This thesis is an ethnographic study exploring the complex relationships people have with cats and dogs in Bangkok, Thailand. I examine the cultural and social factors influencing human interactions with these animals. Drawing on data collected from participant observation and in-depth interviews with veterinarians and animal advocacy workers, I capture the context of a city with rising numbers of cats and dogs being considered pets, a significant free-roaming cat and dog population, and a growing awareness of international discourses on animal rights and welfare. I demonstrate that attitudes towards, and our interactions with, animals are context bound and culturally informed.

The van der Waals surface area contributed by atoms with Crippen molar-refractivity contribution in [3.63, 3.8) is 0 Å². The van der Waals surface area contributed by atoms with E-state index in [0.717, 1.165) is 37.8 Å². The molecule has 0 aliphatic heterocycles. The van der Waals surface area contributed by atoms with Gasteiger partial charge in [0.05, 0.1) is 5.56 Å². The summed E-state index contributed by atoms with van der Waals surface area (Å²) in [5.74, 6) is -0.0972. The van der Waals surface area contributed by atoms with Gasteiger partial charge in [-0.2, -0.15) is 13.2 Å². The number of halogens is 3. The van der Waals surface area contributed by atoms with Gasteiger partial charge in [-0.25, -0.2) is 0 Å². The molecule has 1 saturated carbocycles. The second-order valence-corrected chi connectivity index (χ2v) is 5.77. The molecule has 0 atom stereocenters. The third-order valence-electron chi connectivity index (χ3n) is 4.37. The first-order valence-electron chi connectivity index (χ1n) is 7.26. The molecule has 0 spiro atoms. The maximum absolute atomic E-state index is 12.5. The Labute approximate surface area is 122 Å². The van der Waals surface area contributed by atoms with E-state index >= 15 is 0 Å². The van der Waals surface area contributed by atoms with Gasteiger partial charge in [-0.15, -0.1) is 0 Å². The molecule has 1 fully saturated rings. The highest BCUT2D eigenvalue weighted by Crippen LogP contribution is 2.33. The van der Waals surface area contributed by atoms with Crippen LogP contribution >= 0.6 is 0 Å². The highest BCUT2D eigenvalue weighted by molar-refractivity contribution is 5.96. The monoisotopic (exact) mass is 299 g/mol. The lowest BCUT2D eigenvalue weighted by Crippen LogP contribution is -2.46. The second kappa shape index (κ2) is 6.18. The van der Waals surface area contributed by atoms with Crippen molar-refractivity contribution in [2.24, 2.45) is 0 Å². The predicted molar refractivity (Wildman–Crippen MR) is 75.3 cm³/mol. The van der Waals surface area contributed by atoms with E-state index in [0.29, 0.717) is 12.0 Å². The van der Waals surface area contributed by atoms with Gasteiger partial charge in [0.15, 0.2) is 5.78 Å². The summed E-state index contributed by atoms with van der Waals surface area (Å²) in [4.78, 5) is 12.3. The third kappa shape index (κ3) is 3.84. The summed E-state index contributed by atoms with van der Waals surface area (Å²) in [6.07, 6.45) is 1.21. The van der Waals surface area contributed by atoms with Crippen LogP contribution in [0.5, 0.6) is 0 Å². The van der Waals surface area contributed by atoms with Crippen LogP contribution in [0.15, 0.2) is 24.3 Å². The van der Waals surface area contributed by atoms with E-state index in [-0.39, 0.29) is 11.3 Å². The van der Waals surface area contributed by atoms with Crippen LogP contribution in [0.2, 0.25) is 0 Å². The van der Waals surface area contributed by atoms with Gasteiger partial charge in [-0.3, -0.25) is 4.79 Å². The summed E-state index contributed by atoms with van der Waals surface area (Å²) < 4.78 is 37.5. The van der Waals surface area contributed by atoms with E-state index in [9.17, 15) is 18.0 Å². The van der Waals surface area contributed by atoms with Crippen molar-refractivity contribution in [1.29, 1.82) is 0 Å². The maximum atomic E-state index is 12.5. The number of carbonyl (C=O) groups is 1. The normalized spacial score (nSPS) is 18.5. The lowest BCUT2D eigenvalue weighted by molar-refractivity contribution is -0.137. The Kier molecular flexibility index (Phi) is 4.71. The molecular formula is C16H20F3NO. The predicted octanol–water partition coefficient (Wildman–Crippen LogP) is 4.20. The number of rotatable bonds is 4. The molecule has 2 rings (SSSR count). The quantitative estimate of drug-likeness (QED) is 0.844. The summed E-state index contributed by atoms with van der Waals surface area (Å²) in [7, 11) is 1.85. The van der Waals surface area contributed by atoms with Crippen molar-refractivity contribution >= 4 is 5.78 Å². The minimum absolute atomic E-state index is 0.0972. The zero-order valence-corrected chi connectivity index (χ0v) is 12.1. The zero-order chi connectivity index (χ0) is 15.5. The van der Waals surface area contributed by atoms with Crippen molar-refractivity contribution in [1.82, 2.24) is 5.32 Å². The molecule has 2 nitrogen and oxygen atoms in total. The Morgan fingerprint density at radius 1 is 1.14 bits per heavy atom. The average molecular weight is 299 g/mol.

|Qualification||Doctor of Philosophy|
|Award date||12 Jul 2017|
|Publication status||Unpublished - 12 Jul 2017|
- animal welfare
- human-animal relationships
- human-animal interaction